LSJ/CHID 332 Disability and Society
Links & contacts
Course website home page http://courses.washington.edu/jwoiak/ds.htmlClass meetings: T/Th 11:30-1:20 in Loew 101
Instructor: Joanne Woiak, firstname.lastname@example.org
Instructor: Dennis Lang, email@example.com
This is a survey of Disability Studies (DS), an interdisciplinary field that investigates, critiques, and enhances Western society's understandings of disability and their social justice consequences. It will introduce you to a critical framework for recognizing entrenched attitudes, barriers, and representations that have stigmatized and discriminated against people with disabilities. In this course we will interrogate how society generates and reinforces perceptions of disability as personal deficit and misfortune, and how the disability experience has been reinterpreted as a form of human variation and minority group status by the disability rights movement (DRM) and by scholars in a range of disciplines. The social model perspective developed in this class analyzes how the concepts of disabled and normal are determined by social, political, economic, architectural, cultural, and historical factors. We will explore disability legislation and public policy; perspectives on the roles of medicine and technology; the history of disability including eugenics and institutionalization; intersections with studies of race, gender, class, and the body; ethical and political arguments regarding quality of life, inclusion, and independence; and stereotypical and progressive portrayals of disability in various media. Credits for this course count towards the UW Disability Studies Minor and the Diversity Minor. See http://depts.washington.edu/disstud/ and http://depts.washington.edu/divminor/.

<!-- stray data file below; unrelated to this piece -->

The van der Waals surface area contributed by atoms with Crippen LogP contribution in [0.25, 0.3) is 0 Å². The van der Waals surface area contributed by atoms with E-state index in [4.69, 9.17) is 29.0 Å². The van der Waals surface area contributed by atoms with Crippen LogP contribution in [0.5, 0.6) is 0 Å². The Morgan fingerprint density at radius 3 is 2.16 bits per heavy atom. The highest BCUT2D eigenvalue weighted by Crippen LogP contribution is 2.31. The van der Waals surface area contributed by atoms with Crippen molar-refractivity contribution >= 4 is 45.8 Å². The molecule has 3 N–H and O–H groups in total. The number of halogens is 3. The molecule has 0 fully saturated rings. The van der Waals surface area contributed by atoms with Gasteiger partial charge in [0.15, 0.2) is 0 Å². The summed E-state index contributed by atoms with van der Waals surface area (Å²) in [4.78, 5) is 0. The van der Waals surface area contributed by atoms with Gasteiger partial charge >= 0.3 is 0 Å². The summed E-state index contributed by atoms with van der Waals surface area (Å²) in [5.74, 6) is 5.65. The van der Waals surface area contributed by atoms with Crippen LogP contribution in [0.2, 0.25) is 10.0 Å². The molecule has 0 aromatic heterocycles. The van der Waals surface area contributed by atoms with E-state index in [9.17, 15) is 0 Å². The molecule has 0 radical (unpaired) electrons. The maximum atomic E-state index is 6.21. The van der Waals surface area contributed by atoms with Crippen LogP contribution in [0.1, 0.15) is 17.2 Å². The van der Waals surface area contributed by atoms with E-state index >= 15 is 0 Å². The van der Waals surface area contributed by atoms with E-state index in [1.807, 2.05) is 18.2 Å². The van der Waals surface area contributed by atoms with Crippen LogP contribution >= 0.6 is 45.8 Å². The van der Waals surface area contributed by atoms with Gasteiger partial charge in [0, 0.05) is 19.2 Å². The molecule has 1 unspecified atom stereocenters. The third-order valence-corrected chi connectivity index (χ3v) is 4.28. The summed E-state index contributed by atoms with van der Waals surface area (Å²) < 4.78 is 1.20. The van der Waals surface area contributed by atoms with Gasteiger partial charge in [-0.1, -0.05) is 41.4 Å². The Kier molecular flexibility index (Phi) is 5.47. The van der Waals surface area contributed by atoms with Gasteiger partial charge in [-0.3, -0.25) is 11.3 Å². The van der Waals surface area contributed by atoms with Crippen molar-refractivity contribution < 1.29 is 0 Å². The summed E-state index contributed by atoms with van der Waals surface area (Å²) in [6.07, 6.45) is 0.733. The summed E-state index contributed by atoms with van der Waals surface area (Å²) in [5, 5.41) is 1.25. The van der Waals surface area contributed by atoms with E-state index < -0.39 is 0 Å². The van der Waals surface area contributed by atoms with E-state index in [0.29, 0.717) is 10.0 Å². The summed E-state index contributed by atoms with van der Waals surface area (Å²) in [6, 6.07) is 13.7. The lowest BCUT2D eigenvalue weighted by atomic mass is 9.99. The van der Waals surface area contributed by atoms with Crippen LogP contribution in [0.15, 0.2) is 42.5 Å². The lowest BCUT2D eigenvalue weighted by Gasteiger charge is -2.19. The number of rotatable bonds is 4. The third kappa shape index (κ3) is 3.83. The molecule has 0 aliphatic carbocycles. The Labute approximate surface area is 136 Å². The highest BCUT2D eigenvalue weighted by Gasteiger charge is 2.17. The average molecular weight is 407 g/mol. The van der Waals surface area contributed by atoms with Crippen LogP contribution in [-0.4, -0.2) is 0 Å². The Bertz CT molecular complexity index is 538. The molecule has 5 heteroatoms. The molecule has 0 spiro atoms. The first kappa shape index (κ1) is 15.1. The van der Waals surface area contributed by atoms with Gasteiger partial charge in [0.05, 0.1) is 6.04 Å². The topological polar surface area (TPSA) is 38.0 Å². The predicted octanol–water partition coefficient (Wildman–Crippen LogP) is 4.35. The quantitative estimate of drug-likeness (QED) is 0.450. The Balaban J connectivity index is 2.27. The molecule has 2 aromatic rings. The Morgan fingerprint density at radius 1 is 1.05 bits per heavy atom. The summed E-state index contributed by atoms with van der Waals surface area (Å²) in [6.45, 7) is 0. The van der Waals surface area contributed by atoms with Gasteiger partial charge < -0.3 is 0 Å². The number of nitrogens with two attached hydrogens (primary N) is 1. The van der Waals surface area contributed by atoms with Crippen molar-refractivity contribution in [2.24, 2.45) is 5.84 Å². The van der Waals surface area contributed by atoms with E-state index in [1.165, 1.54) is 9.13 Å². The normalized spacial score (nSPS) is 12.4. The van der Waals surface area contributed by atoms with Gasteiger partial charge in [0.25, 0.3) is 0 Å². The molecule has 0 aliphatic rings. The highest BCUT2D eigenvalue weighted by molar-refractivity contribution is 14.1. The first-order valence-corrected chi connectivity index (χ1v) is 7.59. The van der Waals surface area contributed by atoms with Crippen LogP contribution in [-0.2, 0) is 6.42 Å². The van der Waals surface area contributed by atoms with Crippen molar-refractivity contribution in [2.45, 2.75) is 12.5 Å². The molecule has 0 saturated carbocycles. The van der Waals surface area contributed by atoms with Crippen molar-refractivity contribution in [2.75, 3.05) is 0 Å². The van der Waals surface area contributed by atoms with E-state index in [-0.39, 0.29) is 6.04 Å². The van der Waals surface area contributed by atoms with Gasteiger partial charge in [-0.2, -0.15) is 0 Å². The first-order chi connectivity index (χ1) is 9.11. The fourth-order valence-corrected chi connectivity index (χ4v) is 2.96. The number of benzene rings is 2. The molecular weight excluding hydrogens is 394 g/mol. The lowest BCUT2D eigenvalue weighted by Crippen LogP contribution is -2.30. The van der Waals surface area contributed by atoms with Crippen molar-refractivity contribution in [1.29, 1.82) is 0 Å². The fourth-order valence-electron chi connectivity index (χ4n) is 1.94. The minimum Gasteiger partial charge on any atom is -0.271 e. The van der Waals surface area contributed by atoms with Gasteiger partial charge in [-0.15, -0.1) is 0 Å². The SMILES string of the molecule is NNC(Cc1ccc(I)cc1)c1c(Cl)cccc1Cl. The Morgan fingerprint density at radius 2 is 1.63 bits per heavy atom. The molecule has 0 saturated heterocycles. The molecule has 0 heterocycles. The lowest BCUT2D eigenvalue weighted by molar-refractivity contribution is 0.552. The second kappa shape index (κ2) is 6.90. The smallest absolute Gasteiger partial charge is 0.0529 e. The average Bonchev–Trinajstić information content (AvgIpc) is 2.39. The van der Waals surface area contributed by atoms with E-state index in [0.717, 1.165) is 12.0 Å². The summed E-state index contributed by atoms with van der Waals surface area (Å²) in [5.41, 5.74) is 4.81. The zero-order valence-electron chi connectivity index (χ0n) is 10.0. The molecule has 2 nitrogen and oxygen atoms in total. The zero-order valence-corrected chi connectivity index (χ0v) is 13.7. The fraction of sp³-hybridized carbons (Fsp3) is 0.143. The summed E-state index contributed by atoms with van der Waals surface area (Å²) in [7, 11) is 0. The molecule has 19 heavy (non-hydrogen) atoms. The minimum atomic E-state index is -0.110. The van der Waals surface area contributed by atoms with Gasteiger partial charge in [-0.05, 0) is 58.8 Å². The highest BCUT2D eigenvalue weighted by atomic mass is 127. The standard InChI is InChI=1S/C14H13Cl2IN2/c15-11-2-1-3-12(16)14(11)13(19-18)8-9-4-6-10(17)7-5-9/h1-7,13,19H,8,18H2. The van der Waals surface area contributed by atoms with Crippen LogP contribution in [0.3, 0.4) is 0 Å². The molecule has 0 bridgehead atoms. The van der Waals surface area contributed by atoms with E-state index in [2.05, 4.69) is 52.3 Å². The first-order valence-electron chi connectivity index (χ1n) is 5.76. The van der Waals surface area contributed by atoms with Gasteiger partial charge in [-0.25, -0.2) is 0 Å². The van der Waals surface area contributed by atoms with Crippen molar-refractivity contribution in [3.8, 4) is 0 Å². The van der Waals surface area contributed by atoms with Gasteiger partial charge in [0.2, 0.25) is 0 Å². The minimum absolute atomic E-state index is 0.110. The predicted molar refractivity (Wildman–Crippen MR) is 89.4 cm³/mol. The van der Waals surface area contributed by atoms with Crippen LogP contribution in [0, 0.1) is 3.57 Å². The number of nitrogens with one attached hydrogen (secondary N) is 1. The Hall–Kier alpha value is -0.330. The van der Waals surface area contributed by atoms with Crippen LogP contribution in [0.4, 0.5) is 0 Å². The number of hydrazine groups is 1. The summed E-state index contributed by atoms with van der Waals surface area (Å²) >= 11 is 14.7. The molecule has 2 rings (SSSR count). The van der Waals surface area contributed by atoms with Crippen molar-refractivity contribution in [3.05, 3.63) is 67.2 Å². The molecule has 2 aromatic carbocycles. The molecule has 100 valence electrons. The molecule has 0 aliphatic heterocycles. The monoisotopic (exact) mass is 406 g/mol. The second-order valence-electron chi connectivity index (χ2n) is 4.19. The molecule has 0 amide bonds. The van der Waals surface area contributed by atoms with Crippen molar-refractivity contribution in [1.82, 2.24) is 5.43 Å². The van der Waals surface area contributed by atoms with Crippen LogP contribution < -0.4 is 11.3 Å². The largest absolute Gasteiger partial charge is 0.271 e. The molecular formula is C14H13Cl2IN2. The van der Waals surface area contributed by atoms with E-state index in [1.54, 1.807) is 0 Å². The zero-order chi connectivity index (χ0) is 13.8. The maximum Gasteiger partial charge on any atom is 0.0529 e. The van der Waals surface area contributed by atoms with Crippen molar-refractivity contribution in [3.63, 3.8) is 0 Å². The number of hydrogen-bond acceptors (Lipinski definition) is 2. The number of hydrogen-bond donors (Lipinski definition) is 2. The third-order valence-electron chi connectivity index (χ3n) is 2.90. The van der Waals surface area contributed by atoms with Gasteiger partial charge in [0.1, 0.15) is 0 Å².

Essay #1, 10%, due Sun. April 19, 11pm
Essay #2, 15%, due Sun. May 3, 11pm
Media project, 15%, due Sun. May 17, 11pm
Architectural accessibility project, 10%, due Sun. May 31, 11pm
Essay #3, 15%, due Tues. June 9, 11pm
Online reading responses & discussion, 25%
Participation in class discussions and activities, 10%
All written work will be submitted electronically via the Catalyst dropbox for this course.
All required readings can be found on this website as pdfs, Word docs, or html files. The required textbook, Joseph Shapiro's No Pity, is for sale in the University Bookstore. This website will also have extra readings and links about disability-related topics.
Disabilities: Students with disabilities need not disclose. The instructors can work in conjunction with Disability Resources for Students (448 Schmitz, 206-543-8924/V, 206-543-8925/TTY, firstname.lastname@example.org) to provide accommodations of any sort due to disability. We want the class climate to be as inclusive as possible so please feel free to approach us about any concerns.
Communication: All requirements and policies of this course are outlined in this syllabus. Any changes to the syllabus, announcements, and handouts will be posted on the course website, and it is your responsibility to check the website for updates. The best way to contact the instructors is by email. We can also meet you on campus by appointment. Feel free to contact either of us if you have any questions or concerns about any aspect of the course.
Submitting and returning work: It is your responsibility to keep careful track of assignments and due dates. Be sure to check the website regularly for any changes to the schedule. All work for this course will be submitted to electronic drop boxes and portfolios in Catalyst. Essays and projects received late will receive grade penalties of 5% per day. You must be present on the assigned day for your oral presentation. No extra credit or paper re-writes will be permitted. Keep copies of all submitted work for your protection. Work will be returned with comments as quickly as possible. You are encouraged to consult with either instructor about your ideas and questions regarding the assignments.
Documentation of sources and academic integrity: When writing an essay, all direct quotations, paraphrases, information, interpretations, and opinions taken from another persons work must be identified. Every essay submitted for this course must have a bibliography listing all sources consulted and copious citations (either footnotes or in-text) to indicate where facts or ideas have been borrowed. All work submitted for course credit must be an original effort. Plagiarism means presenting the words or ideas of another person as if they were your own, for example by turning in someone elses work or failing to document material you have quoted or borrowed. Any evidence of cheating or plagiarism, whether intentional or accidental, will result in a grade of zero for that assignment. Additional sanctions may also be imposed by the University administration under the provisions of the Student Conduct Code. You are responsible for understanding all aspects of University regulations regarding academic integrity.